Why being told “no” is a good thing

  • 20th Jul'20
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When a mentee tells me they were told “no”, my first response is pride.  I’m proud that they asked in the first place.  I can’t tell you how many people don’t ask for what they need or what they want.  Leaders and bosses are not mind readers.  Therefore, it is best to ask.  I realize many people are afraid of rejection or being told “no”.   But in reality, getting a “no” actually allows you to move forward.

When I hear a “no”, I actually hear, “not now”.  My first job out of college was a sales rep for IBM.  Although many people chided me about taking a sales job after graduating from Wharton, I still believe it was the best experience for an aspiring CEO.  I learned early and often, that “no” was not the end of the world, or even the end of a sale.  A “no” meant the circumstances:  timing, terms, price, features, support, services, etc…, were not yet right.  My job was to determine how to make them right so that a “no” became a “yes”.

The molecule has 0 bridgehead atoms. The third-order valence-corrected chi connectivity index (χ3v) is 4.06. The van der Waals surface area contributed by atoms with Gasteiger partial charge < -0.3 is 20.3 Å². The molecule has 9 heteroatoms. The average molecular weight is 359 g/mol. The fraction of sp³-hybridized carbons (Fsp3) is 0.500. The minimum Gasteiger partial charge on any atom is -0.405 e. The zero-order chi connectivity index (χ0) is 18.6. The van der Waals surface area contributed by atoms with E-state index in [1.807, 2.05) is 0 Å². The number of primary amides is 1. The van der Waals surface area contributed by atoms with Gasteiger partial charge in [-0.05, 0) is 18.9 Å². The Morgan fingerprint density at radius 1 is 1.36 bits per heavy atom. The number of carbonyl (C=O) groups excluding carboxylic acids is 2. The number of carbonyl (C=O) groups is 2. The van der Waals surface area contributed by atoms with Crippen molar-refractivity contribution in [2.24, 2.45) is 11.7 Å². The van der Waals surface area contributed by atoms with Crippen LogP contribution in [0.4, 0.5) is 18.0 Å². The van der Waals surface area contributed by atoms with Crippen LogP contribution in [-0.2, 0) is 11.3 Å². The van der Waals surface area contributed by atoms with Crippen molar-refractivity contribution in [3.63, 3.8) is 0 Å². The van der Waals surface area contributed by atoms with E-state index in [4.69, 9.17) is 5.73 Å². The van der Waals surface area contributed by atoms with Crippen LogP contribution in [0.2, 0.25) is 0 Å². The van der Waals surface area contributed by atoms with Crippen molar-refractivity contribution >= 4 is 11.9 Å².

When managing your own career the same is true.  Ask for the raise, promotion, flexibility, etc… that you need or desire.  If you receive a “no”, you now have the opportunity to question and understand why not.  The feedback you get gives you the roadmap of what you need to do to get to a “yes”.  Don’t accept a simple response such as the timing isn’t right.  Ask questions, professionally, until you understand what you need to do and/or what position the team or company needs to be in for you to get what you desire. 

If you don’t ask, you won’t get a “no”, but you will lose time and things will continue on in the status quo with your needs unmet.

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